Health Care Policy & Rural America
Health reform was signed into law on March 23, 2010. With its passage comes a flood of questions about how it will affect rural Americans. This page and the links provided on the left side of the screen will help you understand what the new law means for your family, business, and community. See our reports on the unfolding landscape of Affordable Care Act implementation here.
> A tax credit starting in 2010 for up to 35 percent of the cost of their health insurance premiums if they have fewer than 25 full-time employees and if their average wage is less than $50,000.
> The Small Business Health Calculator lets a small business see its potential savings from the new legislation.
> Read our report Health Care Reform: What's in It For Me? Small Business to find out more about what the new law means for small business.
> Rural communities will benefit from the $11 billion (over 5 years) in increased funding for Community Health Centers, which will likely double the number of patients in that time.
> There is new funding for training programs to increase the number of primary care doctors, nurses and public health professionals in underserved areas.
> Read our report Health Care Reform: What's in It For? Rural Communities and Medical Care to find out more about what the new law means for rural communities and their residents.
> The new law eliminates co-payments for preventative services, effective in 2011.
> It also begins to close the Medicare Part D “donut hole,” a problem that can cost seniors with substantial prescription drug needs thousands of dollars. In 2010 seniors who fall into the donut hole will receive a $250 rebate, and starting in 2011 drugs for seniors in the donut hole will be eligible for a 50 percent discount. The donut hole will disappear completely by 2020.
For People with Insurance
For those who already had insurance when the law was passed, the bill included several provisions that took effect Set. 23, 2010:
> Bans lifetime caps on insurance coverage. The bill also heavily regulates annual limits until 2014 when they will be prohibited.
> Prohibits health insurance plans from denying coverage to children with pre-existing conditions.
> Requires new insurance plans to cover preventative services at no cost to consumers.
> Bans health plans from dropping people’s coverage when they get sick (also known as rescission).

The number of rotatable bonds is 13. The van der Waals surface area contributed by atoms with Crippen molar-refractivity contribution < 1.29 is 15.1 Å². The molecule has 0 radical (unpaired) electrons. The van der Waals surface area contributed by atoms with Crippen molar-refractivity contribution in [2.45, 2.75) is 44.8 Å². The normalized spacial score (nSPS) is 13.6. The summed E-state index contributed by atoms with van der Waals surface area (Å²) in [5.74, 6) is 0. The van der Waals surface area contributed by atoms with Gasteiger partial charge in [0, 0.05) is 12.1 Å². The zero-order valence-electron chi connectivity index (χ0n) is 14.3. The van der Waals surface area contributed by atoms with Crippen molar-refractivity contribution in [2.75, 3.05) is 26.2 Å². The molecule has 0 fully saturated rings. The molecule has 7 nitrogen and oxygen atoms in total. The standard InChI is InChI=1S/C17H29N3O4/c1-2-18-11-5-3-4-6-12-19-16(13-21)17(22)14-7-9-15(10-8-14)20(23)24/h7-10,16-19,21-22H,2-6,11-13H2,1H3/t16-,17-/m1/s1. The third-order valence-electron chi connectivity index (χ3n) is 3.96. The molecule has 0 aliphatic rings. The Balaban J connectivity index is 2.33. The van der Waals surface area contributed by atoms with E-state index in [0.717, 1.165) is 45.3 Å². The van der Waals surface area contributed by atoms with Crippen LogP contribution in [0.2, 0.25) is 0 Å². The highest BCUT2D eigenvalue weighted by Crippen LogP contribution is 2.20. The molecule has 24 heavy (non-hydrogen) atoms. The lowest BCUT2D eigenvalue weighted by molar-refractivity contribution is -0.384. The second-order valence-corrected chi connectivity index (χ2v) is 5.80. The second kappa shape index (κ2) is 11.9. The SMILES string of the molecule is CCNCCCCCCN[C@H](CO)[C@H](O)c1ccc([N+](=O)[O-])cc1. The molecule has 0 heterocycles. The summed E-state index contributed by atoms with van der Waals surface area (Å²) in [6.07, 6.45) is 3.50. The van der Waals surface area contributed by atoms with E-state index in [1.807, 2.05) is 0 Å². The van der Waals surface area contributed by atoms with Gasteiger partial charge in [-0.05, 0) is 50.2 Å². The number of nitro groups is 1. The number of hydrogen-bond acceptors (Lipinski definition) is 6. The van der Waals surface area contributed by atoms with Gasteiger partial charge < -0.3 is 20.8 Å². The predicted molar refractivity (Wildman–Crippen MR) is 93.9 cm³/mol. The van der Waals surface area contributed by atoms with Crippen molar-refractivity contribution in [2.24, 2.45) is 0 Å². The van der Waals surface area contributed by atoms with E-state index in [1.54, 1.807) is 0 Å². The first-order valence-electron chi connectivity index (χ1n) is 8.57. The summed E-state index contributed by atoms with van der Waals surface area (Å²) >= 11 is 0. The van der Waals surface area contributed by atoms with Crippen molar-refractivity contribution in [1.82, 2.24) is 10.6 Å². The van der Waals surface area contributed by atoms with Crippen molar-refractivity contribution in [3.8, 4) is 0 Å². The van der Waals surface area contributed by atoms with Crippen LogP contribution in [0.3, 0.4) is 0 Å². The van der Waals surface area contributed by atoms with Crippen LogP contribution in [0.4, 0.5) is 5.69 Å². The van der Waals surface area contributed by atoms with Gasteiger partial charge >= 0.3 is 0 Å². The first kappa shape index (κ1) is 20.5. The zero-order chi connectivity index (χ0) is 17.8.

> The new law extends the ability for parents to keep their children on their health insurance plan until their 26th birthday.
> In June of 2010 a temporary high-risk pool will provide immediate access to insurance for Americans who are uninsured because of a pre-existing condition. This high-risk pool will continue until 2014, when discrimination against people with pre-existing conditions will be banned.
> New insurance plans will include an independent appeals process to deal with complaints and appeals from consumers, because many of us have had to haggle with an insurance company over a claim. Aid will be available to states to assist them to establish an office of health insurance consumer assistance to help consumers file complaints and appeals.
> Salaries and perks for the heads of insurance companies have received a lot of media attention as one reason insurance premiums keep increasing. Effective January 1, 2011, insurance companies will have to spend 80 percent of premiums on medical services for the individual and small group market, and 85 percent of premiums on medical services for the large group market. Insurers who don’t meet these standards must provide rebates to policyholders.
These are just a few of the provisions included in the health reform bill. Our reports and analysis will continue to tackle other issues in more detail. In the meantime, feel free to contact the Center for Rural Affairs office with specific questions, and we will do our best to point you in the right direction to find answers.
For more information, contact Steph Larsen, StephL@cfra.org or call the Center for Rural Affairs office at 402.687.2100.
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